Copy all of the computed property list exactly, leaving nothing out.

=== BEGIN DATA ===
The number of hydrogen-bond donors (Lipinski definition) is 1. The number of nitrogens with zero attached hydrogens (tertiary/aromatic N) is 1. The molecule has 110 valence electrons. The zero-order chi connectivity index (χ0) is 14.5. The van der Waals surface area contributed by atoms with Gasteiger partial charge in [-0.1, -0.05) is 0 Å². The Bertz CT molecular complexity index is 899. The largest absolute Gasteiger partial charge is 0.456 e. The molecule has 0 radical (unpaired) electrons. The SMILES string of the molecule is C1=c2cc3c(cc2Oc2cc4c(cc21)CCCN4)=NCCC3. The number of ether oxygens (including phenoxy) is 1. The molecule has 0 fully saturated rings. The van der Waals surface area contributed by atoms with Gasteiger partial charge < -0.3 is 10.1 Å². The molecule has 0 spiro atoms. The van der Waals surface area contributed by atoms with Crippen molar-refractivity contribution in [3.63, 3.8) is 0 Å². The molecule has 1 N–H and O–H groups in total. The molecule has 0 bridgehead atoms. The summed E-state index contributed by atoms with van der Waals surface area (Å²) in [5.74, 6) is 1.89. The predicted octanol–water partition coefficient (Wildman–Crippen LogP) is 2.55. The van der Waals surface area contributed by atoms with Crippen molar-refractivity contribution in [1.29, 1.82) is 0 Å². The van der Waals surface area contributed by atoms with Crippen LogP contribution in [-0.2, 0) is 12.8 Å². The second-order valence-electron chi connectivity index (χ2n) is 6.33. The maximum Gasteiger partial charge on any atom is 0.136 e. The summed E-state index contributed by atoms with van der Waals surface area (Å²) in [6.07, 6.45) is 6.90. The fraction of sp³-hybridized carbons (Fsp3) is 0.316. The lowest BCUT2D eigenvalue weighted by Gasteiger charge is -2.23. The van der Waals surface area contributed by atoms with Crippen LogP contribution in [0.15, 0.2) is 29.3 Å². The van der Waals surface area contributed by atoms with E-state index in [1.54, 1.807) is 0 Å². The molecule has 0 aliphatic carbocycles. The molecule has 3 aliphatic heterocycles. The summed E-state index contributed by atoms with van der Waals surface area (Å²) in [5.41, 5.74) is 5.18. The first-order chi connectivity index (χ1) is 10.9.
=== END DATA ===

The number of hydrogen-bond donors (Lipinski definition) is 1. The number of nitrogens with zero attached hydrogens (tertiary/aromatic N) is 1. The molecule has 110 valence electrons. The zero-order chi connectivity index (χ0) is 14.5. The van der Waals surface area contributed by atoms with Gasteiger partial charge in [-0.1, -0.05) is 0 Å². The Bertz CT molecular complexity index is 899. The largest absolute Gasteiger partial charge is 0.456 e. The molecule has 0 radical (unpaired) electrons. The SMILES string of the molecule is C1=c2cc3c(cc2Oc2cc4c(cc21)CCCN4)=NCCC3. The number of ether oxygens (including phenoxy) is 1. The molecule has 0 fully saturated rings. The van der Waals surface area contributed by atoms with Gasteiger partial charge < -0.3 is 10.1 Å². The molecule has 0 spiro atoms. The van der Waals surface area contributed by atoms with Crippen molar-refractivity contribution in [3.63, 3.8) is 0 Å². The molecule has 1 N–H and O–H groups in total. The molecule has 0 bridgehead atoms. The summed E-state index contributed by atoms with van der Waals surface area (Å²) in [5.74, 6) is 1.89. The predicted octanol–water partition coefficient (Wildman–Crippen LogP) is 2.55. The van der Waals surface area contributed by atoms with Crippen molar-refractivity contribution in [1.29, 1.82) is 0 Å². The van der Waals surface area contributed by atoms with Crippen LogP contribution in [-0.2, 0) is 12.8 Å². The second-order valence-electron chi connectivity index (χ2n) is 6.33. The maximum Gasteiger partial charge on any atom is 0.136 e. The summed E-state index contributed by atoms with van der Waals surface area (Å²) in [6.07, 6.45) is 6.90. The fraction of sp³-hybridized carbons (Fsp3) is 0.316. The lowest BCUT2D eigenvalue weighted by Gasteiger charge is -2.23. The van der Waals surface area contributed by atoms with Crippen LogP contribution in [0.15, 0.2) is 29.3 Å². The van der Waals surface area contributed by atoms with E-state index in [1.54, 1.807) is 0 Å². The molecule has 0 aliphatic carbocycles. The molecule has 3 aliphatic heterocycles. The summed E-state index contributed by atoms with van der Waals surface area (Å²) in [5.41, 5.74) is 5.18. The first-order chi connectivity index (χ1) is 10.9.